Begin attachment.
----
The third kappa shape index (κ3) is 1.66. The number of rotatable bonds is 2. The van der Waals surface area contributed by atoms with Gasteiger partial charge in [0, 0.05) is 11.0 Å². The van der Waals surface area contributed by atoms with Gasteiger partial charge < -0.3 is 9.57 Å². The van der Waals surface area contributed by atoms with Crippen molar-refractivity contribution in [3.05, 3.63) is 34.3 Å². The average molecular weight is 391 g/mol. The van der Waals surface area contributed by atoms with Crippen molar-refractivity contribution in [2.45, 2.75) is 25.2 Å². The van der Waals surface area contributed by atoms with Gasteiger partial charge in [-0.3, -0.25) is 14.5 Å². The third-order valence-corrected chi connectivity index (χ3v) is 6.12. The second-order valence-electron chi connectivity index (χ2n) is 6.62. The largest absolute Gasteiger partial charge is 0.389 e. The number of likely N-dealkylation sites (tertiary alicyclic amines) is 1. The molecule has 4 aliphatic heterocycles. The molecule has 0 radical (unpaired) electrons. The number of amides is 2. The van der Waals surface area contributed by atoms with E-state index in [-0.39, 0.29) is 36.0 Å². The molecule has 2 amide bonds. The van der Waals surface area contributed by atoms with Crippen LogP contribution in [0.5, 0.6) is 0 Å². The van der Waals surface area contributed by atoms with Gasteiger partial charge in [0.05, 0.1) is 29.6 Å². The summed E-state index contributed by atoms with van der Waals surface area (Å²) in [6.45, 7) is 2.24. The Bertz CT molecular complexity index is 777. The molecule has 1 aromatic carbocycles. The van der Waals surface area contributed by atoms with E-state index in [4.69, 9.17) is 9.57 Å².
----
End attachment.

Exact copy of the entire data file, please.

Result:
The third kappa shape index (κ3) is 1.66. The number of rotatable bonds is 2. The van der Waals surface area contributed by atoms with Gasteiger partial charge in [0, 0.05) is 11.0 Å². The van der Waals surface area contributed by atoms with Gasteiger partial charge < -0.3 is 9.57 Å². The van der Waals surface area contributed by atoms with Crippen molar-refractivity contribution in [3.05, 3.63) is 34.3 Å². The average molecular weight is 391 g/mol. The van der Waals surface area contributed by atoms with Crippen molar-refractivity contribution in [2.45, 2.75) is 25.2 Å². The van der Waals surface area contributed by atoms with Gasteiger partial charge in [-0.3, -0.25) is 14.5 Å². The third-order valence-corrected chi connectivity index (χ3v) is 6.12. The second-order valence-electron chi connectivity index (χ2n) is 6.62. The largest absolute Gasteiger partial charge is 0.389 e. The number of likely N-dealkylation sites (tertiary alicyclic amines) is 1. The molecule has 4 aliphatic heterocycles. The molecule has 0 radical (unpaired) electrons. The number of amides is 2. The van der Waals surface area contributed by atoms with E-state index in [-0.39, 0.29) is 36.0 Å². The molecule has 2 amide bonds. The van der Waals surface area contributed by atoms with Crippen LogP contribution in [0.5, 0.6) is 0 Å². The van der Waals surface area contributed by atoms with Gasteiger partial charge in [0.05, 0.1) is 29.6 Å². The summed E-state index contributed by atoms with van der Waals surface area (Å²) in [6.45, 7) is 2.24. The Bertz CT molecular complexity index is 777. The molecule has 1 aromatic carbocycles. The van der Waals surface area contributed by atoms with E-state index in [4.69, 9.17) is 9.57 Å².